My cousin and I followed my late Aunt Mary all around Northwest and Point Woods in the 1980s and 1990s. We never saw anyone else. We would take small, plain sandwiches and Liebniz biscuits or Stoned Wheat Thins in baggies in a jacket pocket, a modest reward at the far end of an out-and-back walk that tasted grand because it was eaten out of doors on a damp, fallen log. I can remember being in the hilly section beyond the Walking Dunes, one time in the mid-1990s, I think, when we rounded a bend and saw mountain bikers approaching — harbingers of what was just around the bend, metaphorically. We smothered our atavistic feelings of offense at this intrusion, and proclaimed aloud how wonderful it was that the woods were free for all to use and enjoy, that the beauty was not privatized.
About 15 years ago — 20? — I took a week off from work, posed for a Polaroid picture in the shadow of the Montauk Lighthouse, and set out to walk the entire length of Long Island, following the Paumanok Path out from the Point, to end by the East River, with the Manhattan skyline ahead. I was going to write a book that followed a geographical narrative line, rather than a chronological one, a narration running from east to west, with landmarks along the way as chapters, like Bruce Chatwin’s “Songlines.” It wasn’t just from east to west, it was from country to city, from sunrise to sunset, moving from our agrarian past through the American suburbia of midcentury and into the present. I still think this was a good idea, although I never finished either the walk or the book. I only made it as far as the Shinnecock Canal before I had to return to my job in the city; also, my choice of walking footwear had been bad. (This was around the time Wellington boots, with jeans tucked in, were imperative. I can attest that your feet do not want you to walk 50 miles of wending and winding Paumanok Path in Wellington boots.)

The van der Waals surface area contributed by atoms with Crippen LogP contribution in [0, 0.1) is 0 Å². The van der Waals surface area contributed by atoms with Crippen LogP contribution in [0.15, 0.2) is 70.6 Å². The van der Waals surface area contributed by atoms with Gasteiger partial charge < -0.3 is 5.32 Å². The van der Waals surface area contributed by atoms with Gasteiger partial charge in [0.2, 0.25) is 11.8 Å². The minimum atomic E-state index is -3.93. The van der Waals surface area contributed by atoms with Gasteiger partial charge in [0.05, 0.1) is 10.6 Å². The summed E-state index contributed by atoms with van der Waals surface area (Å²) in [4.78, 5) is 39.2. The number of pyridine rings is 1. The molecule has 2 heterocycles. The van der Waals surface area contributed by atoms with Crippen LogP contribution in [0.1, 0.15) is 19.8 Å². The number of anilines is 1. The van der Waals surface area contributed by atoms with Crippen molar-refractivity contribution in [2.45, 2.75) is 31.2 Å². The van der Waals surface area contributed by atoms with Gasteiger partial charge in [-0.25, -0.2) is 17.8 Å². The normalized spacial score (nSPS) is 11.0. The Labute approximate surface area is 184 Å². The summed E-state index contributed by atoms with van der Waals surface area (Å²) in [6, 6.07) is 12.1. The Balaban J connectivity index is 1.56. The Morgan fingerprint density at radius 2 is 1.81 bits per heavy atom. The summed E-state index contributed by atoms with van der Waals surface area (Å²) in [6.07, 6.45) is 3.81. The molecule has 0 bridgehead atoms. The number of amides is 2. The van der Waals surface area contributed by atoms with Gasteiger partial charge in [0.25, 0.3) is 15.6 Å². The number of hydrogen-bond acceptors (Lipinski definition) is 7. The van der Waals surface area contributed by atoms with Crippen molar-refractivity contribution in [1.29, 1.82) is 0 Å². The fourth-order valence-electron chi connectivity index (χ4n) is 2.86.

If I had the freedom of wealth and time, which I don’t, I would set off again on that Paumanok pilgrim’s way, picking up the trail at Shinnecock Hills. Unfortunately, I do not have the money to wander away from work for great swaths of time, and, anyway, my east-west, country-city narrative line has gotten a bit jumbled up recently. The moment for a linear geographical plot line may have passed. The map and the metaphor have been cut and spliced (as our experience of waking life itself has been cut and spliced by the advent of the internet). The city has well and truly come to the country. I won’t say, boringly, that Cedar Point was “like Grand Central Station” this weekend, but it was definitely as bustling and tense as the 72nd Street dog run at Riverside Park.